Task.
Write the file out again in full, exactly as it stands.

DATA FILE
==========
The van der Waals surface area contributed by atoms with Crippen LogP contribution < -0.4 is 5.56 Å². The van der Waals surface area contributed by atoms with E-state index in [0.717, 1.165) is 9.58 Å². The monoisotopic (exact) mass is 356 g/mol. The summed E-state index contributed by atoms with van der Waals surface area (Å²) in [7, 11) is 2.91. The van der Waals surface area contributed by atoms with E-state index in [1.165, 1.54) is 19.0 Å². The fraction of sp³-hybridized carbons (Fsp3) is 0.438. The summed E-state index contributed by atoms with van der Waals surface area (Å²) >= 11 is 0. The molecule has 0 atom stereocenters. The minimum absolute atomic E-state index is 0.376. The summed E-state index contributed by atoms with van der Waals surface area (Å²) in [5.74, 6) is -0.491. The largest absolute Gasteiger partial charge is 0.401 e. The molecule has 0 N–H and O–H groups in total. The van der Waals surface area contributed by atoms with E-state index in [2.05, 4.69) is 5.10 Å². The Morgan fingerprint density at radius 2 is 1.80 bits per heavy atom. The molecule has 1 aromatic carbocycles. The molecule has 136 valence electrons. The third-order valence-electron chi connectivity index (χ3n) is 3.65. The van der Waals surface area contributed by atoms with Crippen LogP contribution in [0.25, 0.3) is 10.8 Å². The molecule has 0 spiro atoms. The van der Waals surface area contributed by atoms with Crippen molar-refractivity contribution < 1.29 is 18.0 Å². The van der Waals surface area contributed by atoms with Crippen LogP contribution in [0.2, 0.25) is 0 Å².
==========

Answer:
The van der Waals surface area contributed by atoms with Crippen LogP contribution < -0.4 is 5.56 Å². The van der Waals surface area contributed by atoms with E-state index in [0.717, 1.165) is 9.58 Å². The monoisotopic (exact) mass is 356 g/mol. The summed E-state index contributed by atoms with van der Waals surface area (Å²) in [7, 11) is 2.91. The van der Waals surface area contributed by atoms with E-state index in [1.165, 1.54) is 19.0 Å². The fraction of sp³-hybridized carbons (Fsp3) is 0.438. The summed E-state index contributed by atoms with van der Waals surface area (Å²) >= 11 is 0. The molecule has 0 atom stereocenters. The minimum absolute atomic E-state index is 0.376. The summed E-state index contributed by atoms with van der Waals surface area (Å²) in [5.74, 6) is -0.491. The largest absolute Gasteiger partial charge is 0.401 e. The molecule has 0 N–H and O–H groups in total. The van der Waals surface area contributed by atoms with E-state index in [2.05, 4.69) is 5.10 Å². The Morgan fingerprint density at radius 2 is 1.80 bits per heavy atom. The molecule has 1 aromatic carbocycles. The molecule has 136 valence electrons. The third-order valence-electron chi connectivity index (χ3n) is 3.65. The van der Waals surface area contributed by atoms with Crippen LogP contribution in [0.25, 0.3) is 10.8 Å². The molecule has 0 spiro atoms. The van der Waals surface area contributed by atoms with Crippen molar-refractivity contribution < 1.29 is 18.0 Å². The van der Waals surface area contributed by atoms with Crippen LogP contribution in [0.2, 0.25) is 0 Å².